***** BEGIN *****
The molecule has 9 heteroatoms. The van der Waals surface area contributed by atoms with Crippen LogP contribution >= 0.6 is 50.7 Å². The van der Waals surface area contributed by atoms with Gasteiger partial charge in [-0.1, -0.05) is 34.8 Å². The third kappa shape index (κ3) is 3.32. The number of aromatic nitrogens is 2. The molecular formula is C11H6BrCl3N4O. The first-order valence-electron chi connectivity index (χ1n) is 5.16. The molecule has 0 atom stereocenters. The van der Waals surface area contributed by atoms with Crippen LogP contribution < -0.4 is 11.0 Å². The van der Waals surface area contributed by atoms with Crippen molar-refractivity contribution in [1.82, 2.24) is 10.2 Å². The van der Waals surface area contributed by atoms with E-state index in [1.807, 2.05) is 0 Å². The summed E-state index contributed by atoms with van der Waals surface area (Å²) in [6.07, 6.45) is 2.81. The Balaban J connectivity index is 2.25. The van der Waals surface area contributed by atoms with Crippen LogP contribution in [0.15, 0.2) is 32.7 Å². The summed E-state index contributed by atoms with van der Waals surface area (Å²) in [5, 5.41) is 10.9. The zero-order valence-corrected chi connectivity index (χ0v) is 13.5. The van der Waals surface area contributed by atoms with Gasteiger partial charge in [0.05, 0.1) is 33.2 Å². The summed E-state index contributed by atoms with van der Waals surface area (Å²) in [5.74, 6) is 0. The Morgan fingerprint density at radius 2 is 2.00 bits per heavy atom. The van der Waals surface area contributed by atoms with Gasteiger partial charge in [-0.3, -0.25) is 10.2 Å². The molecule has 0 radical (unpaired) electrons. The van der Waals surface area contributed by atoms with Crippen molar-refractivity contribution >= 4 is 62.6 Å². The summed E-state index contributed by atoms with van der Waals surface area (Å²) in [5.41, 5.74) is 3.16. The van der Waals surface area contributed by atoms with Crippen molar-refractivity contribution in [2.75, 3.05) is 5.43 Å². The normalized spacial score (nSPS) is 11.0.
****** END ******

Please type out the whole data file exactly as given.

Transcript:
The molecule has 9 heteroatoms. The van der Waals surface area contributed by atoms with Crippen LogP contribution >= 0.6 is 50.7 Å². The van der Waals surface area contributed by atoms with Gasteiger partial charge in [-0.1, -0.05) is 34.8 Å². The third kappa shape index (κ3) is 3.32. The number of aromatic nitrogens is 2. The molecular formula is C11H6BrCl3N4O. The first-order valence-electron chi connectivity index (χ1n) is 5.16. The molecule has 0 atom stereocenters. The van der Waals surface area contributed by atoms with Crippen LogP contribution < -0.4 is 11.0 Å². The van der Waals surface area contributed by atoms with Crippen molar-refractivity contribution in [1.82, 2.24) is 10.2 Å². The van der Waals surface area contributed by atoms with E-state index in [1.807, 2.05) is 0 Å². The summed E-state index contributed by atoms with van der Waals surface area (Å²) in [6.07, 6.45) is 2.81. The Balaban J connectivity index is 2.25. The van der Waals surface area contributed by atoms with Crippen LogP contribution in [0.15, 0.2) is 32.7 Å². The summed E-state index contributed by atoms with van der Waals surface area (Å²) in [5, 5.41) is 10.9. The zero-order valence-corrected chi connectivity index (χ0v) is 13.5. The van der Waals surface area contributed by atoms with Gasteiger partial charge in [0.05, 0.1) is 33.2 Å². The summed E-state index contributed by atoms with van der Waals surface area (Å²) in [5.74, 6) is 0. The Morgan fingerprint density at radius 2 is 2.00 bits per heavy atom. The van der Waals surface area contributed by atoms with Gasteiger partial charge in [-0.3, -0.25) is 10.2 Å². The molecule has 0 radical (unpaired) electrons. The van der Waals surface area contributed by atoms with Crippen molar-refractivity contribution >= 4 is 62.6 Å². The summed E-state index contributed by atoms with van der Waals surface area (Å²) in [5.41, 5.74) is 3.16. The van der Waals surface area contributed by atoms with Crippen molar-refractivity contribution in [2.75, 3.05) is 5.43 Å². The normalized spacial score (nSPS) is 11.0.